The Florida Chamber of Commerce released its jobs agenda for the 2018 legislative session aimed at strengthening the economy and creating new jobs.
“Year after year, the Florida Chamber has been at the forefront of solving issues that impact the competitiveness and future of Florida’s business climate,” said Mark Wilson, the president and CEO of the Florida Chamber. “Our focus remains steadfast in our efforts to be the driving force uniting Florida’s business community, creating economic opportunity and growing jobs.”
The Chambers’ 2018 Jobs and Competitiveness Agenda consists of 41 recommendations.
Among the items at the top of the list is reducing the cost of living in Florida by cracking down on fraud and legal scams that are helping to drive up insurance rates. Wilson says one way to do that is putting an end to what is known as Assignment of Benefits, or AOB’s.
AOB’s are a long-established legal tool intended to allow policyholders to sign away their insurance benefits to a third party contractor allowing for the quicker repair of their home. But the process has become an area for abuse by unscrupulous trial attorneys and contractors who, once the AOB is signed, fraudulently inflate claims and file thousands of lawsuits against insurers.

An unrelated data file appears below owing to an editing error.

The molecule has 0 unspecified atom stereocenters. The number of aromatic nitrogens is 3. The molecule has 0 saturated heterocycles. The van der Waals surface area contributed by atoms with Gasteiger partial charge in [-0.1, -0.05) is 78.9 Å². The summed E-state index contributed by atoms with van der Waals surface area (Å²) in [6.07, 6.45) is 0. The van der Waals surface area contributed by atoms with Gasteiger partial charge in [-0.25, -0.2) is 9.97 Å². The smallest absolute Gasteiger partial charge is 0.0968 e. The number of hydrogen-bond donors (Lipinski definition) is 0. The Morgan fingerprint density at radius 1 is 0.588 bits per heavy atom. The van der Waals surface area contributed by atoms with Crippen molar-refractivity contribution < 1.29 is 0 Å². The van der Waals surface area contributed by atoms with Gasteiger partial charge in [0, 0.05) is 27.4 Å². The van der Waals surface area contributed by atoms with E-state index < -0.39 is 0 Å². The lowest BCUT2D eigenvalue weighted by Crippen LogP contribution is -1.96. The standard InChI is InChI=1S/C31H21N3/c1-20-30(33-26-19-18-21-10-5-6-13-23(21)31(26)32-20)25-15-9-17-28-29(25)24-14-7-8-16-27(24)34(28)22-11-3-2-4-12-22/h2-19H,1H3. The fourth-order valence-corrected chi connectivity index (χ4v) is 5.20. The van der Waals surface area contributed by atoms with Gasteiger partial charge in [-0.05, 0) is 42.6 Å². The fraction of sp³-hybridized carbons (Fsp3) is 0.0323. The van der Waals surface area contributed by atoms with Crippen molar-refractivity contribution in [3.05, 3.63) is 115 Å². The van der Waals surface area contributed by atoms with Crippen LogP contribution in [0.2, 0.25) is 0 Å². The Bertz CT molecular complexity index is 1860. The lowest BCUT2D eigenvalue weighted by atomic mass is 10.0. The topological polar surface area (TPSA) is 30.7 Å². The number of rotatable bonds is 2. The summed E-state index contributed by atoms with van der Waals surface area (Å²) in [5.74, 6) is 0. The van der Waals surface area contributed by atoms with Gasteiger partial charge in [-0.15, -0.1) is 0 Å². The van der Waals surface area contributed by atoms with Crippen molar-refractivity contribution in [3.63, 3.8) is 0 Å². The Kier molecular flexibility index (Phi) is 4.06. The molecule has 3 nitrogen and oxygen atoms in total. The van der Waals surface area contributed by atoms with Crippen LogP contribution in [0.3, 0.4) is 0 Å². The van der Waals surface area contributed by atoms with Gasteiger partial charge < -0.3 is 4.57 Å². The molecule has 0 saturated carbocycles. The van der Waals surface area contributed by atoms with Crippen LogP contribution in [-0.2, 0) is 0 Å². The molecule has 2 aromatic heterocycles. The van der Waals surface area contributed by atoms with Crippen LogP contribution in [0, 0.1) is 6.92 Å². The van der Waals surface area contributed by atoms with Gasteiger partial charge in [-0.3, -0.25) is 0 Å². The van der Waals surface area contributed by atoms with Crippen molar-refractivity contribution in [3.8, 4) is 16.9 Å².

Another area that is a priority for the Florida Chamber is working to reduce the cost of workers’ comp insurance. Wilson says the state’s business community is facing a $1.5 billion impact from workers’ comp rates that are 14.5 percent higher than they should be. He says the Legislature needs to address “the cost drivers of the system, including attorneys fees.”
Wilson says Florida’s workers’ comp rates could soon be among the highest in the Southeast if the Legislature doesn’t do something to address the issues that are driving rates up. He says that would hurt job growth and business development in the state.
Wilson is also calling on lawmakers to tackle another legal issue in the state– “gotcha lawsuits.”
The Chamber estimates that lawsuit abuse costs an average Florida family $3,400 a year.
The Chamber’s job agenda plan also calls for more competitive tax policies, building a qualified workforce by redoubling efforts on workforce education and improving the state’s infrastructure so it can handle more growth.
“At the end of the day, as I have said every year, there is no silver bullet that’s going to make Florida more competitive,” Wilson said when asked to prioritize the 41 recommendations in the Chamber’s job agenda. “But there is a common thread..the common thread is that the big winner that doesn’t get fixed are the personal injury trial lawyers in Florida. Workers, homeowners and businesses lose if the Legislature doesn’t fix that this year.”